In short, Dave King and the board authorised a massive hike in the budget and if there is a single Rangers fan whose expectations were still modest after the likes of Barton, Senderos and Kranjcar came through the door, they made themselves very quiet indeed.
Rangers, put simply, now had a top two squad, and while perhaps still not quite on Celtic’s level, it was a gargantuan statement and one which had accompanied demands.
You do not sign those standards of players to expect fourth place. And we do look at the table and we see Rangers in second. Where they ‘should’ be. The problem, though, is not the position, but the points gap and the performances. Rather than giving Celtic a healthy run for their money, Rangers languish nearly 20 points behind. On no level will that ever be acceptable. It is why Paul le Guen was fired, with, I hasten to add, a squad not a million miles better than the one Rangers had by September last year. Karl Svensson and Sebo, anyone?
But further to that, the painful reality that this expensively-assembled squad is only two points better than Aberdeen having played a match more. On no planet Rangers is this tolerable. Not on mine, and not on anyone’s I know.
And to further compound the shambles, the marquee signings? All failed. Every single one of them. Whether injury laid them out or their own personality did, last summer’s transfer business was an absolute disaster, and it is only because I love Rangers so much that this angers me. I know many reading this will think ‘another negative Rangers article from a derided site that does nothing but slate Rangers’ – absolutely true, because right now our Rangers are not delivering anything like what they should in light of last window’s incomings, and a multitude of fans want to defend that and advocate that it is ‘acceptable’?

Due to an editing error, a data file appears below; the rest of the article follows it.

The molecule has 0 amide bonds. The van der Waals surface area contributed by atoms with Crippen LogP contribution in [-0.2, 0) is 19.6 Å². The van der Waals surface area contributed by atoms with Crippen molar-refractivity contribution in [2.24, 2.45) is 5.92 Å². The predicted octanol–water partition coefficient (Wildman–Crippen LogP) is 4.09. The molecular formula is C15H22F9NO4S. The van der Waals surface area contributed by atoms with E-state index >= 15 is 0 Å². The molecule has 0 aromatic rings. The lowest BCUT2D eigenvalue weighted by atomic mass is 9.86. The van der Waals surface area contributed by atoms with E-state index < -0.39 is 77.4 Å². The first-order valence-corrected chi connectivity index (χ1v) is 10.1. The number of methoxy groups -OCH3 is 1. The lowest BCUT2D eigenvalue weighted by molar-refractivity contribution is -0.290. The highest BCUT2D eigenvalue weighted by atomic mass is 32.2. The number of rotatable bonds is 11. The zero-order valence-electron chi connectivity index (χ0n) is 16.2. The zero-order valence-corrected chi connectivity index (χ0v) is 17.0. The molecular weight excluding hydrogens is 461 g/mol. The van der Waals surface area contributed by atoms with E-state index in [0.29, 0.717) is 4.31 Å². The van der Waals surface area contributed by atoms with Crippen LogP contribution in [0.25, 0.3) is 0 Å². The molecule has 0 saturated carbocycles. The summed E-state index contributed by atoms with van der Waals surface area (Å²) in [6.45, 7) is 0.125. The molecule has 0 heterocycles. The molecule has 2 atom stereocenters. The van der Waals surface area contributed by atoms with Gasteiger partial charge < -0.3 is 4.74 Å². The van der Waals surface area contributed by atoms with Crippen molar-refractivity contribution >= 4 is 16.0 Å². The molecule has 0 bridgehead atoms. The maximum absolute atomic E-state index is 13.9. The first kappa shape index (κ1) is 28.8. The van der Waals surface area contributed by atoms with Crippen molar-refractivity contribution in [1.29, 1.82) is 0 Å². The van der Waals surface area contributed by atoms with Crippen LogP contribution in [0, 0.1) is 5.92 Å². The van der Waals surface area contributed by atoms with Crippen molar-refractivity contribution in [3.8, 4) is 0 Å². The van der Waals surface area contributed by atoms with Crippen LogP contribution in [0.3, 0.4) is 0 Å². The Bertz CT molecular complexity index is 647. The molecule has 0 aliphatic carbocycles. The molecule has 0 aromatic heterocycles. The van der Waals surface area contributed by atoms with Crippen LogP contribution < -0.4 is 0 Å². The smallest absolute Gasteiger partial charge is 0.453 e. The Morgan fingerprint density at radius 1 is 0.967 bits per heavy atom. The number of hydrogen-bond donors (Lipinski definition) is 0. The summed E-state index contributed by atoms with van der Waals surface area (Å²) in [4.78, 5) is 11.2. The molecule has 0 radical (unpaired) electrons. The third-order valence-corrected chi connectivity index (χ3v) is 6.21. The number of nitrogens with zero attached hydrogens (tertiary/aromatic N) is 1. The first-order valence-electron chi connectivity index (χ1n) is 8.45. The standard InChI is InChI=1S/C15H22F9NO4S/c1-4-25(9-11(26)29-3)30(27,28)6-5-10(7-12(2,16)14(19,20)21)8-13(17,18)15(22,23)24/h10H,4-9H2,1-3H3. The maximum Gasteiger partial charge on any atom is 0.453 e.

It was not acceptable under PLG, with a newly-assembled squad. He was not afforded ‘time’. But somehow fans cut Warburton more slack than any manager in Rangers’ history due to the ‘where we have been’ clause as if how bad it was before is justification for how bad it is now.
Walter Smith came in and fixed PLG’s mess inside 24 hours. That is what a good manager who understands the SPL does.
If Warbs’ Rangers were 5-10 behind Celtic and 10-15 ahead of the rest, I think that would be a fair and acceptable reflection of what this squad should be at. But neither gaps resemble that at all, and that is what infuriates so many fans.
So yes, right now this site is painfully negative, and it winds us up writing these articles because we want to be doing what we did last season, which was 90% positivity (odd how no one ever brings that up). But then give us something believable to be positive about and the mood on here will reflect that.
Honesty is how we work, stating our opinion based on what is happening. If you want buttercups and rainbows and propaganda telling you ‘we will learn from this’ go somewhere else.
We support and love Rangers, and that is why we struggle with where things are right now. Many likeminded fans are exactly the same.